Archive for Monday, September 21, 2009

Jayhawks slow to start

Kansas quarterback Todd Reesing (5) unloads as offensive lineman Sal Capra fends off Duke defensive end Patrick Egboh. Reesing threw for 338 yards against the Blue Devils and was sacked just once in the Jayhawks’ 44-16 victory on Saturday at Memorial Stadium.

Kansas quarterback Todd Reesing (5) unloads as offensive lineman Sal Capra fends off Duke defensive end Patrick Egboh. Reesing threw for 338 yards against the Blue Devils and was sacked just once in the Jayhawks’ 44-16 victory on Saturday at Memorial Stadium.

September 21, 2009


KU routs Duke, improves national ranking

Looking to move higher in the Top 25 rankings, KU football delivered a sound performance Saturday against Duke. Enlarge video

For those members of the Kansas University football faithful who struggle with the early 11 a.m. kickoffs — and there seem to be plenty who do — the team inadvertently might have provided a slight reprieve: Based on the happenings of the season’s first three games, fans can feel free to sleep through the first 30 minutes without missing too much.

While the Jayhawks have outscored opponents by a lopsided total of 127-26 this season, they hold a much less daunting 17-7 first-quarter advantage, as the team’s offense has typically taken some time to get comfortable.

“There’s just something about coming out and getting going,” KU senior receiver Kerry Meier said following the Jayhawks’ 44-16 victory over Duke on Saturday. “We’ve been sputtering a little bit.”

Against UTEP two weeks ago, for instance, Kansas managed just a field goal in the first quarter of what would turn into a 34-7 rout. And after quarterback Todd Reesing found receiver Dezmon Briscoe for a 14-yard touchdown pass with 7:10 remaining in the first quarter against Duke, the Jayhawks went scoreless on their next four possessions, punting three times and once failing to convert a fourth-down attempt deep inside Duke territory.

On Sunday, Kansas coach Mark Mangino blamed the slow starts on the various maneuverings of opposing defenses, which he says have gone out of their way to try to confuse Kansas’ potent offense.

By way of disguised coverages and the introduction of new defensive elements, he said, the team’s early-season opponents have sought to keep Reesing, who’s averaging 268.7 passing yards per game this year, off balance in any way possible.

“Any time — in any sport — that you show up to play an opponent and they give you some different looks that maybe you hadn’t been able to see in the past, of course you’ve got to take time to get a grasp on what they’re doing,” he said.

At the same time, Mangino insisted he didn’t view the slow starts as a problem, citing a handful of situations in which an untimely penalty or dropped pass has stymied an otherwise successful drive.

And, as he pointed out Saturday, such strategies usually prove to be a temporary solution.

“People respect Todd Reesing,” Mangino said. “Our opponents respect him. They’re doing everything they can to try to distract him, try to give him different looks, try to bait him into disguises and change the coverage up.

“You can fool him for a while,” the coach added, “but you won’t fool him all day.”

The good news for the Jayhawks is that, in each game so far this season, they’ve eventually settled into an offensive rhythm.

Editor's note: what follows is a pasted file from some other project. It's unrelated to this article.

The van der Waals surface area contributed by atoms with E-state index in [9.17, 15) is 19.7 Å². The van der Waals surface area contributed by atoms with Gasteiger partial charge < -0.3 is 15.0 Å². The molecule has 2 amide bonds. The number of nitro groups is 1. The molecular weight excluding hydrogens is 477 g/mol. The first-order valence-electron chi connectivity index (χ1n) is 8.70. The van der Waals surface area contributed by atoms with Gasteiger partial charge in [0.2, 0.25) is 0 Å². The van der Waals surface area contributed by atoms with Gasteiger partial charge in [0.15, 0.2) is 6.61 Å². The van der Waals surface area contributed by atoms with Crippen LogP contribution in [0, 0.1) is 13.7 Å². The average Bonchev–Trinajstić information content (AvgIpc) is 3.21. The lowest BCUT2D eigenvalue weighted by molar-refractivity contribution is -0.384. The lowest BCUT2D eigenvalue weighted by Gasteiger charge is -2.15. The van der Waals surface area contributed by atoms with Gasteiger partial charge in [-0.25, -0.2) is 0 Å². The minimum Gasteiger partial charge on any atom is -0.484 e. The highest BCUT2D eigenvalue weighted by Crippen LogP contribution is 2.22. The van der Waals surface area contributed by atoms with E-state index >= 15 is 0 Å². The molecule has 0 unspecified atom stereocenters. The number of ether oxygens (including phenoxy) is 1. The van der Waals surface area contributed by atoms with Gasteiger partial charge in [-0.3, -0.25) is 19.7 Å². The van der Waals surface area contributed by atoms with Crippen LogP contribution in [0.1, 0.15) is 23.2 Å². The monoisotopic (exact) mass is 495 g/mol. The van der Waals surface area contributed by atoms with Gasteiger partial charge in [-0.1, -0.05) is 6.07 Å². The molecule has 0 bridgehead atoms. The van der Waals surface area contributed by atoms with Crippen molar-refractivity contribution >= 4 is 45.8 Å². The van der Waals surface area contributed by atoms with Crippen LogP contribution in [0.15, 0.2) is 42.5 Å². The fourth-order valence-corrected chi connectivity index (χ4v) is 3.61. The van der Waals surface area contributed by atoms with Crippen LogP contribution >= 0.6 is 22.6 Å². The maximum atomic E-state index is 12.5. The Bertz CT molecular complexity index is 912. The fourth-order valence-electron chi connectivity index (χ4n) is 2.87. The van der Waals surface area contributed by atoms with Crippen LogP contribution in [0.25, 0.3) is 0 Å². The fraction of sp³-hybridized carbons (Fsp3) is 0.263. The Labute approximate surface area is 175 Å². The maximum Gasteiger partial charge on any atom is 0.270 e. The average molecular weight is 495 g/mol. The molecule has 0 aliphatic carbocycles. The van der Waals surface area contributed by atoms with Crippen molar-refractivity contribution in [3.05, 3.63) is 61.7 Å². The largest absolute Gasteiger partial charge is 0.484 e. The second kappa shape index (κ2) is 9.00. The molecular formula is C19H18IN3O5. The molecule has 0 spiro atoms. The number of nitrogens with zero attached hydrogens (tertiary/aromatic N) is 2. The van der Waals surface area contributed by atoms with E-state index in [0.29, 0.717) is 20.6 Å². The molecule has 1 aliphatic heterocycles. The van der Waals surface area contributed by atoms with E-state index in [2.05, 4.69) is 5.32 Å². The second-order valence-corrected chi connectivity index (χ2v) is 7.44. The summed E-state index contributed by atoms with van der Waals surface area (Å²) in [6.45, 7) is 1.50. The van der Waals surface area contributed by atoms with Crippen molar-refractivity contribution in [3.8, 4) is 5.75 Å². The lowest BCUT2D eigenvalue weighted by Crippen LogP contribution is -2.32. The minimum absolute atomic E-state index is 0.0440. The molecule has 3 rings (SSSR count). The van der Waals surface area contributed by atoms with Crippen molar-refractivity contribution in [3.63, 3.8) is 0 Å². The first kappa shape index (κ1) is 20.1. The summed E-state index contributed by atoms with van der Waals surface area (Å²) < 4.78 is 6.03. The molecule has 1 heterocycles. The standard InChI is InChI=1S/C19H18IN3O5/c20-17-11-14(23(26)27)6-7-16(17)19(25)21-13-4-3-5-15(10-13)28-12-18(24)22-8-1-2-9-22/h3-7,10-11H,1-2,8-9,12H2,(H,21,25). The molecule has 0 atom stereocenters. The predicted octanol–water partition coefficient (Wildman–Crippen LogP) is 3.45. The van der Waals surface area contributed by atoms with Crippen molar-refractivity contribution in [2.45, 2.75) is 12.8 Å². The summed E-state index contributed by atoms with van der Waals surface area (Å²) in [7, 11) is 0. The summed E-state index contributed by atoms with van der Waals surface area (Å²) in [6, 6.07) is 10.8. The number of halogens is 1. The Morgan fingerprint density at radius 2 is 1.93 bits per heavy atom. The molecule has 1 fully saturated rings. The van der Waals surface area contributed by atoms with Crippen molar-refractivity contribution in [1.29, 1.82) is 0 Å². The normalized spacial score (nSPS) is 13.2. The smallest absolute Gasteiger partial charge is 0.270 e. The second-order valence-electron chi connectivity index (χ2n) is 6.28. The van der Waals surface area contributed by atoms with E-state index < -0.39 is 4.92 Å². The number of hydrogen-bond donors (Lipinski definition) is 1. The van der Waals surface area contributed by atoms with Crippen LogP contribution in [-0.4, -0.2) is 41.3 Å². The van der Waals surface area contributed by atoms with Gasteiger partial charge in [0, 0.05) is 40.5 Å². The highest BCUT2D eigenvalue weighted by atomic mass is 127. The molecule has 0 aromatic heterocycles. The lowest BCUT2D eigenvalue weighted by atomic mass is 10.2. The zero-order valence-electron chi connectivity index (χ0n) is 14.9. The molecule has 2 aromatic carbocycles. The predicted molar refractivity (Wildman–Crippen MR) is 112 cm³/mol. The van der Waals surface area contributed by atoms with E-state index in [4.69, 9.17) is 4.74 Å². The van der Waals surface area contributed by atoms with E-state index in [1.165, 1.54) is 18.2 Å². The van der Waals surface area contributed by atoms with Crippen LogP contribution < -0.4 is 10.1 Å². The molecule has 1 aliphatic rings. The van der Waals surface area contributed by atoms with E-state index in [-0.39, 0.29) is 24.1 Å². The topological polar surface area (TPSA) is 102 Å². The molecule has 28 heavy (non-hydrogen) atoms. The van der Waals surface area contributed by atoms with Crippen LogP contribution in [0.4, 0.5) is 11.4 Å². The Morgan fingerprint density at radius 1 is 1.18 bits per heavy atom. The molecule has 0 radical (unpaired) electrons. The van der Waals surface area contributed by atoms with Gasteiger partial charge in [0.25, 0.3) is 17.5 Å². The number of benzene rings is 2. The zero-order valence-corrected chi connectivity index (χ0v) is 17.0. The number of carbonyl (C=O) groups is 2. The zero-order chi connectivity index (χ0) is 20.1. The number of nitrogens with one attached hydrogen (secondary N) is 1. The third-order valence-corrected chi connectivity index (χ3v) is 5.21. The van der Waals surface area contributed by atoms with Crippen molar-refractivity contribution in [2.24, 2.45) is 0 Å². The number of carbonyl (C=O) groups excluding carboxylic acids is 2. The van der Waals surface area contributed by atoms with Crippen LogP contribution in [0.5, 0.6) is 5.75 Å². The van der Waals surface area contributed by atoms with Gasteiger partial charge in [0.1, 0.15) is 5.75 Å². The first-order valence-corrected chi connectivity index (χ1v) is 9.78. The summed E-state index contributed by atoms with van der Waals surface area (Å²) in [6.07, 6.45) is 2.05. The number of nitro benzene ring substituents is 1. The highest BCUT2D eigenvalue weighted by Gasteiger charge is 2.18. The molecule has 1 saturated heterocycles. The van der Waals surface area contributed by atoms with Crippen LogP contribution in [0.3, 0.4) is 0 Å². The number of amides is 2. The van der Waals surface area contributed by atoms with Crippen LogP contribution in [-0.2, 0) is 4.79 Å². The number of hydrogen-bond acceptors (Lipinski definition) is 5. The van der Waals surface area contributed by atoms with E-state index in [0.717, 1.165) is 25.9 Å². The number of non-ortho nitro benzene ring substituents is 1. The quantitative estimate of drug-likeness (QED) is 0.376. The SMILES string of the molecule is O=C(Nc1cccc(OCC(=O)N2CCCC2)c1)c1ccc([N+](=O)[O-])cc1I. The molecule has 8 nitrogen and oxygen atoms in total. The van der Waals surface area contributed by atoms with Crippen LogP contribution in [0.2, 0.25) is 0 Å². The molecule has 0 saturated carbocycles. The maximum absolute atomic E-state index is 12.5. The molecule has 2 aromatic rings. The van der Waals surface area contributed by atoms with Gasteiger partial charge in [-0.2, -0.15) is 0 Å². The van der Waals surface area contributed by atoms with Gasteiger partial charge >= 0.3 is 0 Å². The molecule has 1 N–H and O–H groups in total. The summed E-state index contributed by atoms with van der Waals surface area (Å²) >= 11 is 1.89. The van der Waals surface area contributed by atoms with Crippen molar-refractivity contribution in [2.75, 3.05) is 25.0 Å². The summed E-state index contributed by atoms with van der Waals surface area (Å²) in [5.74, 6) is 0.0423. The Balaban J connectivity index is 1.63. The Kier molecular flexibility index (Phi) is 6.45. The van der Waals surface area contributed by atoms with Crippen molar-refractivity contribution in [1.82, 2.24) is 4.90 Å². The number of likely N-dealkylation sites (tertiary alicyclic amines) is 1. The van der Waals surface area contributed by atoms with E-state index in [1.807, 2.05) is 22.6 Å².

Against the Blue Devils, they scored on five of their final six possessions, while following up a seven-point first quarter against lowly Northern Colorado in the season opener with a 21-point outburst over the next 15 minutes.

For now, coaches and players don’t seem to be putting too much weight into the unfavorable trend, though that might change as the level of competition gradually increases over the next few weeks — beginning with Saturday’s 11 a.m. game against visiting Southern Mississippi.

At the very least, Meier allowed, it’s an issue that, if cleared up, can only stand to help a team battling for its first outright Big 12 North championship in school history.

“Once we get that first drive out of the way, we seem all right,” Meier said. “But if we come out and get things going right off the bat, it’s going to make us that much better.”


Ricky_Vaughn 8 years, 9 months ago

Wake me up when KU is plays a real opponent. Duke and Saint Mary's School for the Blind don't count.

Ricky_Vaughn 8 years, 9 months ago

I don't see how demoralizing Duke will help KU prepare to win the Big XII or National Championship.

Danimal 8 years, 9 months ago

Demoralizing any BCS opponent we can get our hands on will help KU. I agree, no more non-BCS opponents. I know we set this schedule years ago, but certainly we could find some stiffer competition and help ourselves out a little?

Martini_Boy 8 years, 9 months ago

The teams we're playing could improve some, but they are at least as good as Arkansas State or Furman. Each school has some tune up games since the starters change every year and the coach needs to see what he's got.

This year we've seen some issues with the secondary and they're working on that.

I also don't see our O-Line or D-Line really over-powering anyone yet. Minus some sacks in the UTEP game.

It's going to be a year where good coaching (and a few breaks) will spell the difference between a good team and one that will get a chance to play in the Big XII title game. As the article mentions, we are no longer going to surprise anyone and teams are studying ways to keep KU off balance. Mangino will have to keep coming up with counter moves to this, and they will need to remain patient during the games.

I'm all in for this team. I love these seniors and want them to be rewarded with a good season....

Danimal 8 years, 9 months ago

Nebraska scares me, if they get off to a slow start against them like they did on Saturday, they'll get mauled.

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